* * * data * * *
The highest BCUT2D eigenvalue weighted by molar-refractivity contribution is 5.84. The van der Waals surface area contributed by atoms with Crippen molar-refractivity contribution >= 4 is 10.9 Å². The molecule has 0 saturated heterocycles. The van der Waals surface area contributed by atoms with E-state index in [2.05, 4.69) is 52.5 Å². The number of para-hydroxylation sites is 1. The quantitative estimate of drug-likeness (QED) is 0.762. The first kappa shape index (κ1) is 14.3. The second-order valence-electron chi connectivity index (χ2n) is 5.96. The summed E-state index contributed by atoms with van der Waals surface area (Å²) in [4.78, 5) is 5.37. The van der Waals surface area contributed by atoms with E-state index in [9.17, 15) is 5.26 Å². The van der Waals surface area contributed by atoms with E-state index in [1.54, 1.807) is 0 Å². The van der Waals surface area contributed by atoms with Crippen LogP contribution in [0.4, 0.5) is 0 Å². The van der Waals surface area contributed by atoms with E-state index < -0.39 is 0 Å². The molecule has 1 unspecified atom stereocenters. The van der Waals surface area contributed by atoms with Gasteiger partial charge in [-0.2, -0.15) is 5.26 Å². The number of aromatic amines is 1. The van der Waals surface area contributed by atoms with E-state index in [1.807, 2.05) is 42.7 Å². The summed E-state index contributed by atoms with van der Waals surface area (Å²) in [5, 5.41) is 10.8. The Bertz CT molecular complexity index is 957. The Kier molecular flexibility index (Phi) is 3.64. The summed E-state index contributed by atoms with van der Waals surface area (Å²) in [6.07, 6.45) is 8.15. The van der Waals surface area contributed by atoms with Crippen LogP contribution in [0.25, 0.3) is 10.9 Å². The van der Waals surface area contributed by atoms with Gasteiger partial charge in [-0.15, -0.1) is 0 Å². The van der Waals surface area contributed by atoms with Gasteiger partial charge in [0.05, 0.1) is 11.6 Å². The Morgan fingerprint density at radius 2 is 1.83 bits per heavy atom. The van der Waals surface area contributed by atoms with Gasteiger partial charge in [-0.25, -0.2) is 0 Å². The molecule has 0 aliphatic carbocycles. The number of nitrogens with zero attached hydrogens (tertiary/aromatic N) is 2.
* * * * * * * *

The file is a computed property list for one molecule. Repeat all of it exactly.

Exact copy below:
The highest BCUT2D eigenvalue weighted by molar-refractivity contribution is 5.84. The van der Waals surface area contributed by atoms with Crippen molar-refractivity contribution >= 4 is 10.9 Å². The molecule has 0 saturated heterocycles. The van der Waals surface area contributed by atoms with E-state index in [2.05, 4.69) is 52.5 Å². The number of para-hydroxylation sites is 1. The quantitative estimate of drug-likeness (QED) is 0.762. The first kappa shape index (κ1) is 14.3. The second-order valence-electron chi connectivity index (χ2n) is 5.96. The summed E-state index contributed by atoms with van der Waals surface area (Å²) in [4.78, 5) is 5.37. The van der Waals surface area contributed by atoms with E-state index in [9.17, 15) is 5.26 Å². The van der Waals surface area contributed by atoms with E-state index in [1.54, 1.807) is 0 Å². The van der Waals surface area contributed by atoms with Crippen LogP contribution in [0.4, 0.5) is 0 Å². The van der Waals surface area contributed by atoms with E-state index < -0.39 is 0 Å². The molecule has 1 unspecified atom stereocenters. The van der Waals surface area contributed by atoms with Gasteiger partial charge in [-0.2, -0.15) is 5.26 Å². The number of aromatic amines is 1. The van der Waals surface area contributed by atoms with E-state index in [1.807, 2.05) is 42.7 Å². The summed E-state index contributed by atoms with van der Waals surface area (Å²) in [5, 5.41) is 10.8. The Bertz CT molecular complexity index is 957. The Kier molecular flexibility index (Phi) is 3.64. The summed E-state index contributed by atoms with van der Waals surface area (Å²) in [6.07, 6.45) is 8.15. The van der Waals surface area contributed by atoms with Crippen LogP contribution in [0.25, 0.3) is 10.9 Å². The van der Waals surface area contributed by atoms with Gasteiger partial charge in [-0.15, -0.1) is 0 Å². The van der Waals surface area contributed by atoms with Gasteiger partial charge in [0.05, 0.1) is 11.6 Å². The Morgan fingerprint density at radius 2 is 1.83 bits per heavy atom. The van der Waals surface area contributed by atoms with Gasteiger partial charge in [-0.25, -0.2) is 0 Å². The molecule has 0 aliphatic carbocycles. The number of nitrogens with zero attached hydrogens (tertiary/aromatic N) is 2.